Why did you decide to go vegan?
There was one study that always resonated with me. In 2010, research published in the American College of Sports Medicine stated that plant-based “diets high in unrefined plant foods are associated with beneficial effects on overall health, lifespan, immune function and cardiovascular health,” but added: “Whether a vegetarian or vegan diet is beneficial for athletic performance has not yet been defined.” It made intuitive sense that it would because of the nutrient-dense nature of a vegan diet, which is why I’ve been exploring it ever since. Mainly competing as a vegan, I decided the time was right to go vegan, especially in the lead-up to my sports-based charity event.
What were the biggest challenges?
I thought getting enough quality protein in my diet to recover from training would be an issue, but I’m in a very fortunate position being part of the founding team at THE PROTEIN WORKS™, which means I have a sports lab and protein bakery at my disposal. Since changing from whey protein to vegan proteins like hemp, pea and soy, I can honestly say I prefer the taste of vegan proteins. They taste more natural and are slightly denser in texture and when sweetened with stevia and vanilla extract they taste amazing.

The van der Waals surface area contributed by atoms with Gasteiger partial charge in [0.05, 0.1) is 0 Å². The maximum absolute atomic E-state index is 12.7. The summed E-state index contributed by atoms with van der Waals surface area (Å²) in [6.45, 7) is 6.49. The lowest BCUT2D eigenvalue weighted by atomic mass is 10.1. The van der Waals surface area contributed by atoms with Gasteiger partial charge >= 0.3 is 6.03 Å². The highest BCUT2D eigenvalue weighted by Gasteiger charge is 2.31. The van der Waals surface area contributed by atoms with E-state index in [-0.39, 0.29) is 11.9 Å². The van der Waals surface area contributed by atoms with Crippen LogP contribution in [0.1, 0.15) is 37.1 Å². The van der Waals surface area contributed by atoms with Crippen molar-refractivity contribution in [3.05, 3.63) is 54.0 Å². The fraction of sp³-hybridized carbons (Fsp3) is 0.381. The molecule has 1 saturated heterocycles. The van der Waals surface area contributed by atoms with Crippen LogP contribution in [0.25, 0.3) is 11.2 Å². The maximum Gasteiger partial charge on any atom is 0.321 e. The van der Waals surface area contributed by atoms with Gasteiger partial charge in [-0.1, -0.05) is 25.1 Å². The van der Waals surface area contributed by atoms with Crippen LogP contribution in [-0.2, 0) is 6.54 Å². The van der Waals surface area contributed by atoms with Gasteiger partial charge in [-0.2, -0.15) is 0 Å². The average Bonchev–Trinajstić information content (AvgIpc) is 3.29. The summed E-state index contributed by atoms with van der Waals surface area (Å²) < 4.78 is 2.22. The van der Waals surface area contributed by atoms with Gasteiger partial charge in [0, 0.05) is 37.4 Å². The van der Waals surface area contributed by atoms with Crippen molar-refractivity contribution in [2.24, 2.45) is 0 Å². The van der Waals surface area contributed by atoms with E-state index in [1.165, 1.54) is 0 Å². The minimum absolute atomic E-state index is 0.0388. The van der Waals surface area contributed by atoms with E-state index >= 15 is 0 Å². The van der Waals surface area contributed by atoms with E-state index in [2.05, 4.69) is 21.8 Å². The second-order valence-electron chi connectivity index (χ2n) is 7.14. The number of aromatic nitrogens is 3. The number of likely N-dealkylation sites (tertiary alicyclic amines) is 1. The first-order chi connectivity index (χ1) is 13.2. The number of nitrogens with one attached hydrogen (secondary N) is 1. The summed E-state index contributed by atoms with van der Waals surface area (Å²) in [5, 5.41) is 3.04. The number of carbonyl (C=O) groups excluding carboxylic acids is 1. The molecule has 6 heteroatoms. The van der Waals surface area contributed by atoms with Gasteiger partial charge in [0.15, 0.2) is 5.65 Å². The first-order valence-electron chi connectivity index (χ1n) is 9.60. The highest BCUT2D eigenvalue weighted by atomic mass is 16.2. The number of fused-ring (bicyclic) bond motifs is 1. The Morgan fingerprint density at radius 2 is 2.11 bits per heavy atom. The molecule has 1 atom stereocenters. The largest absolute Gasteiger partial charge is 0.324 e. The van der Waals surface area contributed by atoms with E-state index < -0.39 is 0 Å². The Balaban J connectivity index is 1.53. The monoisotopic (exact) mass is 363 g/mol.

Are you an enthusiastic cook?
I love my food and am learning to be better in the kitchen. But my skills pale in comparison to family members of mine. So since I’m lucky enough to have so many great cooks in my family (most vegetarian and vegan), I take the ‘back seat’ in the kitchen and adopt the role of chief taster. But I do have some cheeky recipes up my sleeve.
Is there anything you miss?